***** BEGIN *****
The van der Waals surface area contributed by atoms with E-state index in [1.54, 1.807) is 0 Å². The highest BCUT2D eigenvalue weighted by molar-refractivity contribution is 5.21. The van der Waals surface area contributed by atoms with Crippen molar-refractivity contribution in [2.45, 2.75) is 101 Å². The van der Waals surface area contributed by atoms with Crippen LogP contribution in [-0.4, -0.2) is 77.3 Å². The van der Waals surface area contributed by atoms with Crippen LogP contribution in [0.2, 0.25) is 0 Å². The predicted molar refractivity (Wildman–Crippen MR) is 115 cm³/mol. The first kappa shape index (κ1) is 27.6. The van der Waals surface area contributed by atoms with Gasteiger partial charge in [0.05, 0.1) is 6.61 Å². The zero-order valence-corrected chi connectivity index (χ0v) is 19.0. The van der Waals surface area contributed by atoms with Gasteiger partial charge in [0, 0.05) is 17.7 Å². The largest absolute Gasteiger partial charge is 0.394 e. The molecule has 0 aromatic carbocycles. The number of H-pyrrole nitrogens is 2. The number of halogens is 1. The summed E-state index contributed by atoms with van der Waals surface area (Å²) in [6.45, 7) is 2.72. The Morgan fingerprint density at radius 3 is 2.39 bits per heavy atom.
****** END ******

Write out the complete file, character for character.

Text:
The van der Waals surface area contributed by atoms with E-state index in [1.54, 1.807) is 0 Å². The highest BCUT2D eigenvalue weighted by molar-refractivity contribution is 5.21. The van der Waals surface area contributed by atoms with Crippen molar-refractivity contribution in [2.45, 2.75) is 101 Å². The van der Waals surface area contributed by atoms with Crippen LogP contribution in [-0.4, -0.2) is 77.3 Å². The van der Waals surface area contributed by atoms with Crippen LogP contribution in [0.2, 0.25) is 0 Å². The predicted molar refractivity (Wildman–Crippen MR) is 115 cm³/mol. The first kappa shape index (κ1) is 27.6. The van der Waals surface area contributed by atoms with Gasteiger partial charge in [0.05, 0.1) is 6.61 Å². The zero-order valence-corrected chi connectivity index (χ0v) is 19.0. The van der Waals surface area contributed by atoms with Gasteiger partial charge in [0, 0.05) is 17.7 Å². The largest absolute Gasteiger partial charge is 0.394 e. The molecule has 0 aromatic carbocycles. The number of H-pyrrole nitrogens is 2. The number of halogens is 1. The summed E-state index contributed by atoms with van der Waals surface area (Å²) in [6.45, 7) is 2.72. The Morgan fingerprint density at radius 3 is 2.39 bits per heavy atom.